SHORPY Historic Photo Archive & Fine-Art Prints
 
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About the Photos

Our holdings include hundreds of glass and film negatives/transparencies that we've scanned ourselves; in addition, many other photos on this site were extracted from reference images (high-resolution tiffs) in the Library of Congress research archive. (To query the database click here.) They are adjusted, restored and reworked by your webmaster in accordance with his aesthetic sensibilities before being downsized and turned into the jpegs you see here. All of these images (including "derivative works") are protected by copyright laws of the United States and other jurisdictions and may not be sold, reproduced or otherwise used for commercial purposes without permission.

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VINTAGRAPH • WPA • WWII • JOIN THE NAVY, 1917

Madame President: 1940

Madame President: 1940

Washington, D.C., 1940. "Daughters of the American Revolution reception. J. Edgar Hoover, Federal Bureau of Investigation director, greets Mrs. Henry M. Robert Jr., President General of the D.A.R." View full size.

 
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Good evening, Mrs. Robert

"I *love* your dress, and those shoes!"

A writing assignment?

Is the letter submitted by ctank77 an actual letter or a writing assignment? Looking at all the markings it sure looks like the latter.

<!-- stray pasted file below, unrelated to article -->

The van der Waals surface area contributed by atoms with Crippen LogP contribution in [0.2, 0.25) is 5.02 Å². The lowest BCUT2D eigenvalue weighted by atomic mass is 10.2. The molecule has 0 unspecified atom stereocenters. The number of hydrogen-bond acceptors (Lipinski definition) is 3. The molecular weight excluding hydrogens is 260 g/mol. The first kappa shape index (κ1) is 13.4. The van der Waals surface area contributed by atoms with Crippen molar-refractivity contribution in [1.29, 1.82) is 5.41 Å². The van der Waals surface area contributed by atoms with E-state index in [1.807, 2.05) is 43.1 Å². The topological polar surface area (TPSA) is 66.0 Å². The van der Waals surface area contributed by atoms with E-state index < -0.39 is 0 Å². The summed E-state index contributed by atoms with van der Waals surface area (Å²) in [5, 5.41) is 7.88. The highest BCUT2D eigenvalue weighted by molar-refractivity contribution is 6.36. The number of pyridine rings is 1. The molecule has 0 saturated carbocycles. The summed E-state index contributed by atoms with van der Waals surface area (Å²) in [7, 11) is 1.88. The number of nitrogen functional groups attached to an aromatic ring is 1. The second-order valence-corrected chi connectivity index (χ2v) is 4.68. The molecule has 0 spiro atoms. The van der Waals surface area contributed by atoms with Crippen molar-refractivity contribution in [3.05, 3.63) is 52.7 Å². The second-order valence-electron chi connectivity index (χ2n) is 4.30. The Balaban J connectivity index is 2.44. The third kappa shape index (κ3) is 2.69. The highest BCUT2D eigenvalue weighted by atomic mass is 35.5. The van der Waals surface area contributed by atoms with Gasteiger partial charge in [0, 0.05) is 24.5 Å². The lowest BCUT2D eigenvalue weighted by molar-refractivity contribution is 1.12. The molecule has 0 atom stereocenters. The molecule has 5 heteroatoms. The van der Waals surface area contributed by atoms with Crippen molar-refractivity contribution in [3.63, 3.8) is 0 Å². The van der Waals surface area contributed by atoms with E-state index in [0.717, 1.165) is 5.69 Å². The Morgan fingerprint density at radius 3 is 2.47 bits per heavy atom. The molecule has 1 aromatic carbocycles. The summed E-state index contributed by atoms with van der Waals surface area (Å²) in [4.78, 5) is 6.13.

[It's a carbon copy of Mrs. Roosevelt's letter to Mrs. Robert. The markings were later added for archival purposes. -tterrace]

Wrong side of history

Mrs. Henry M. Robert Jr. was President General of the Daughters of the American Revolution when they denied Marian Anderson the opportunity to perform at DAR Constitution Hall because of her African American heritage. First Lady Eleanor Roosevelt subsequently resigned her DAR membership in a letter to Mrs. Robert.

 
SHORPY HISTORICAL PHOTO ARCHIVE
Shorpy.com | History in HD is a vintage photo archive featuring thousands of high-definition images from the 1850s to 1960s. (Available as fine-art prints from the Shorpy Archive.) The site is named after Shorpy Higginbotham, a teenage coal miner who lived 100 years ago.

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